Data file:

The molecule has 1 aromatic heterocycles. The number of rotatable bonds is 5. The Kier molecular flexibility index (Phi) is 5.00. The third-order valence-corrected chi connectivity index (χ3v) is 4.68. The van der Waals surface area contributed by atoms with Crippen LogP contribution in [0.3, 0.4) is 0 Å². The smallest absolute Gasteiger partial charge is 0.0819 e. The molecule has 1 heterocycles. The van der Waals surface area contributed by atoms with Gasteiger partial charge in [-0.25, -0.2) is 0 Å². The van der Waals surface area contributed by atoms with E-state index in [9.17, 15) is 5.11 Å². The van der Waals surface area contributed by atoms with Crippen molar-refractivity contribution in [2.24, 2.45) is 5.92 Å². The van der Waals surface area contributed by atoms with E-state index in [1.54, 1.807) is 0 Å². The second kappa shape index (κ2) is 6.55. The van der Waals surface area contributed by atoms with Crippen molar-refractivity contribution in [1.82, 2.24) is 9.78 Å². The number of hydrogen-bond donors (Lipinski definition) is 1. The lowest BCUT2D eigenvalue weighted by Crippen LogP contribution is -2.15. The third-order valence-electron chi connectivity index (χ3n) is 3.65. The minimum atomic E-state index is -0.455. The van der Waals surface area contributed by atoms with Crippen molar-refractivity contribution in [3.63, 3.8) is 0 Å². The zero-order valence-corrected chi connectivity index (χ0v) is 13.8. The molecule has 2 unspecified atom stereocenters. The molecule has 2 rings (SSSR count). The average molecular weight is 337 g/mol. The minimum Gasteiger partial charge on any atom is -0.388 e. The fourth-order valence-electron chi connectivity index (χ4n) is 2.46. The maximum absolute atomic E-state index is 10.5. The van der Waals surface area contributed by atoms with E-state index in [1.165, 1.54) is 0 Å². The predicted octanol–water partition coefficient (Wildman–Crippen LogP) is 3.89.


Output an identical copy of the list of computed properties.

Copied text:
The molecule has 1 aromatic heterocycles. The number of rotatable bonds is 5. The Kier molecular flexibility index (Phi) is 5.00. The third-order valence-corrected chi connectivity index (χ3v) is 4.68. The van der Waals surface area contributed by atoms with Crippen LogP contribution in [0.3, 0.4) is 0 Å². The smallest absolute Gasteiger partial charge is 0.0819 e. The molecule has 1 heterocycles. The van der Waals surface area contributed by atoms with Gasteiger partial charge in [-0.25, -0.2) is 0 Å². The van der Waals surface area contributed by atoms with E-state index in [9.17, 15) is 5.11 Å². The van der Waals surface area contributed by atoms with Crippen molar-refractivity contribution in [2.24, 2.45) is 5.92 Å². The van der Waals surface area contributed by atoms with E-state index in [1.54, 1.807) is 0 Å². The second kappa shape index (κ2) is 6.55. The van der Waals surface area contributed by atoms with Crippen molar-refractivity contribution in [1.82, 2.24) is 9.78 Å². The number of hydrogen-bond donors (Lipinski definition) is 1. The lowest BCUT2D eigenvalue weighted by Crippen LogP contribution is -2.15. The third-order valence-electron chi connectivity index (χ3n) is 3.65. The minimum atomic E-state index is -0.455. The van der Waals surface area contributed by atoms with Crippen molar-refractivity contribution in [3.63, 3.8) is 0 Å². The zero-order valence-corrected chi connectivity index (χ0v) is 13.8. The molecule has 2 unspecified atom stereocenters. The molecule has 2 rings (SSSR count). The average molecular weight is 337 g/mol. The minimum Gasteiger partial charge on any atom is -0.388 e. The fourth-order valence-electron chi connectivity index (χ4n) is 2.46. The maximum absolute atomic E-state index is 10.5. The van der Waals surface area contributed by atoms with E-state index in [1.165, 1.54) is 0 Å². The predicted octanol–water partition coefficient (Wildman–Crippen LogP) is 3.89.